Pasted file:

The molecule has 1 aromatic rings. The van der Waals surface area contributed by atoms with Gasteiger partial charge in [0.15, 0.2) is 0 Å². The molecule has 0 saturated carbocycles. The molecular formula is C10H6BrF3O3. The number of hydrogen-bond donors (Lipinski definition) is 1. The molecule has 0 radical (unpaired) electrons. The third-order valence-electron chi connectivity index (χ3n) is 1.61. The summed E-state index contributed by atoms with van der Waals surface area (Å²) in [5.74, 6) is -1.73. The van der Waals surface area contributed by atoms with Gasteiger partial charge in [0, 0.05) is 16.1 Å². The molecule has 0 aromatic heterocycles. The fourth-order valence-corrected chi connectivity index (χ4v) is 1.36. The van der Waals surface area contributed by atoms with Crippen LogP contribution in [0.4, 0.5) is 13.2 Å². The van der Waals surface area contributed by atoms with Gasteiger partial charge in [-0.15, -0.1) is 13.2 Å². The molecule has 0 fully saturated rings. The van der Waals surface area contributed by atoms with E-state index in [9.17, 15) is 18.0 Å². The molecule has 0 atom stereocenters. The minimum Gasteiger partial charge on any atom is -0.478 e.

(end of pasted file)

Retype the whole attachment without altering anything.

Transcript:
The molecule has 1 aromatic rings. The van der Waals surface area contributed by atoms with Gasteiger partial charge in [0.15, 0.2) is 0 Å². The molecule has 0 saturated carbocycles. The molecular formula is C10H6BrF3O3. The number of hydrogen-bond donors (Lipinski definition) is 1. The molecule has 0 radical (unpaired) electrons. The third-order valence-electron chi connectivity index (χ3n) is 1.61. The summed E-state index contributed by atoms with van der Waals surface area (Å²) in [5.74, 6) is -1.73. The van der Waals surface area contributed by atoms with Gasteiger partial charge in [0, 0.05) is 16.1 Å². The molecule has 0 aromatic heterocycles. The fourth-order valence-corrected chi connectivity index (χ4v) is 1.36. The van der Waals surface area contributed by atoms with Crippen LogP contribution in [0.4, 0.5) is 13.2 Å². The van der Waals surface area contributed by atoms with Gasteiger partial charge in [-0.15, -0.1) is 13.2 Å². The molecule has 0 fully saturated rings. The van der Waals surface area contributed by atoms with E-state index in [9.17, 15) is 18.0 Å². The molecule has 0 atom stereocenters. The minimum Gasteiger partial charge on any atom is -0.478 e.